Ant. s. Where England ? Ant. S. As good to wink, sweet love, as look Dro. s. I look'd for the chalky cliffs, but I on night.
could find no whiteness in them : but I guess, it Luc. Why call you me love? call my sister stood in her chin, by the salt rheum that rah 803
between France and it. Ant. S. Thy sister's sister.
Ant. $. Where Spain ? Luc. That's my sister.
Dro. S. Faith, I saw it not; but I felt it, hot Ant. S. No;
in her breath It is thyself, mine own sell's better part ;
Ant. S. Wbere America, the Indies ? Mine eye's clear eye, my dear beart's dearer
Dro, S. O Sir, upon her nose, all o'er emheart;
bellished with rubies, carbuncles, sapphires, deMy food, my fortune, and my sweet hope's aion, cliving their rich aspect to the hot breath of My sole earth's heaven, and iny heaven's claim. Spain; who sent whole armadas of carracks † lo
Lus. All this my sister is, or else should be. be ballast to ber nose.
Aul. S. Where stood Belgia, the Nether. thee :
lands? Thee will I love, and with thee lead my life ;
Dro. S. O Sir, I did not look so low. To Thou hast uo husband yet, nor I uo wife :
conclude, this drudge, or diviner, laid claim to Give me thy hand.
me ; called me Dromio ; swore I was assur'd I Luc. O soft, Sir, hold you still ,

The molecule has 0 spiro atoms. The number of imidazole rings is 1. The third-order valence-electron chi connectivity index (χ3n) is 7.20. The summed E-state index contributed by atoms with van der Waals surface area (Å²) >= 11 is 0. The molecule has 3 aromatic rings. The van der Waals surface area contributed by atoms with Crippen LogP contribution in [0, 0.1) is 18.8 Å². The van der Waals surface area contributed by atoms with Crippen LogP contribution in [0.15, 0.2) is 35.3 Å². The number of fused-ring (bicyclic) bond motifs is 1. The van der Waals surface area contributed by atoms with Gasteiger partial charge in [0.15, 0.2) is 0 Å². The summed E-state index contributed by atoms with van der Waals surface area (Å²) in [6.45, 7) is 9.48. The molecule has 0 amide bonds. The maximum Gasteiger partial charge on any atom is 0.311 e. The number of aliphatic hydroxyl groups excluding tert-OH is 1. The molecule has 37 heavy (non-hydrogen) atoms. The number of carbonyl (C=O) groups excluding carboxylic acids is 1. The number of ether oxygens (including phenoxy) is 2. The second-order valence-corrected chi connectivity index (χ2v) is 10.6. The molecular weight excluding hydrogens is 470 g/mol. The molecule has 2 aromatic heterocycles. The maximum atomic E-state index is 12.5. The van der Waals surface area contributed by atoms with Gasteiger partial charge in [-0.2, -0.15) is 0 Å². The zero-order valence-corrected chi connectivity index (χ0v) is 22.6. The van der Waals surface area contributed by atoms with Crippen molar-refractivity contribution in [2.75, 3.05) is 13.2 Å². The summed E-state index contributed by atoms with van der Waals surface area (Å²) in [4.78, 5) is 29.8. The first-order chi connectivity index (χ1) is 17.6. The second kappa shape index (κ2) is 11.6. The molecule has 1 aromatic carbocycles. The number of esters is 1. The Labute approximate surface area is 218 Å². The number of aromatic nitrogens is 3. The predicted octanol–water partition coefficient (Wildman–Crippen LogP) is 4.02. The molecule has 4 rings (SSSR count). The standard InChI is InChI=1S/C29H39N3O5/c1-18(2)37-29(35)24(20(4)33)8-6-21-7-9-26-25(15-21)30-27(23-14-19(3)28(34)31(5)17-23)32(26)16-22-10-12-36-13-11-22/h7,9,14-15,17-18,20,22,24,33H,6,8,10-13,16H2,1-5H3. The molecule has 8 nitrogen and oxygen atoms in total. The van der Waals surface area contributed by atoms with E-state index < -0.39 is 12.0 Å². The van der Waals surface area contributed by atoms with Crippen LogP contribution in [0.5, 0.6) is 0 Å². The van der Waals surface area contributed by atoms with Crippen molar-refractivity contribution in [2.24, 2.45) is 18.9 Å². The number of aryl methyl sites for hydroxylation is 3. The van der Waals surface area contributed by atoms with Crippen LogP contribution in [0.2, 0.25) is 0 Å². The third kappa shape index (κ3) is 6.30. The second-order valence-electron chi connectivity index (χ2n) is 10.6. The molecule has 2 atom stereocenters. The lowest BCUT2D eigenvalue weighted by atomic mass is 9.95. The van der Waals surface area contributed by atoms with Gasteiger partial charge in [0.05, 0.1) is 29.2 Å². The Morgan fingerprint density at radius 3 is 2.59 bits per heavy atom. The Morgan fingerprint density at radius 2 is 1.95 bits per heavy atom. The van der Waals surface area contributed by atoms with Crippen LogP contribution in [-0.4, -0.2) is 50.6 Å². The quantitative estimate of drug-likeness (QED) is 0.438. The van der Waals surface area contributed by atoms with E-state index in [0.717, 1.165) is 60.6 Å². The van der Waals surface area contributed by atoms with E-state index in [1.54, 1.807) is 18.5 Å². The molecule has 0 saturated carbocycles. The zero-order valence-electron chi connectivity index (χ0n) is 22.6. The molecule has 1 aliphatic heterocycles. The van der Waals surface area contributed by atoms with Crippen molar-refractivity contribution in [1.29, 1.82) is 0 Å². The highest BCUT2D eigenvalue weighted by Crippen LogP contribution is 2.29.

to her ; told me what privy marks I had about I'll fetch my sister, to get ber good will.
me, as the mark on my shoulder, the mole in [Exit Luc.
my neck, the great wart on my left arm, tbat 1, Enter, from the house of ANTIPHOLUS of
amazed, ran from ber as a witch : and I think Ephesus, DROM10 of Syracuse.
if my breast had not been made of faith, and
my beart of steel, she had transformed me to a Ant. S. Why, how now, Dromio? where curtail-dog, and made me turn i'the wbeel. run'st thon so fast ?
Ant. S. Go, bie thee presently, post to the Dro. 8. Do you know me, Sir ? am I Dro
road; mio ? am I your man ? am I myself ?
And if the wind blow any way from shore, Ant. S. Thou art Droinio, thou art my man, I will not harbour in this town to-night. thou art thyself.
If any bark put forth, come to the mart, Dro. S. I am an ass, I am a womau's man, and where I will walk, till thou return to me. besides myself,
If every one know us, and we know bone, Ant. S. What woman's mau ? and how be- 'Tis time I think, to trudge, pack, and be sides thyself?
gone. Dro. S. Marry, Sir, besides myself, I am due Dro. $. As from bear a man would run for to a woman; one that claims me, one that
life, haunts ine, one that will bave me.
So fly I from her that would be my wife. Ant. S. What claiin lays she to thee ?
(Ernt. Dro. S. Marry, Sir, such claim as you would Ant. S. There's none but witches do iubabit lay to your borse ; and she would have me as a beast ; not that I being a beast, she would have
+ Large ships. • Merinaid for siren
# I. e. Confounded.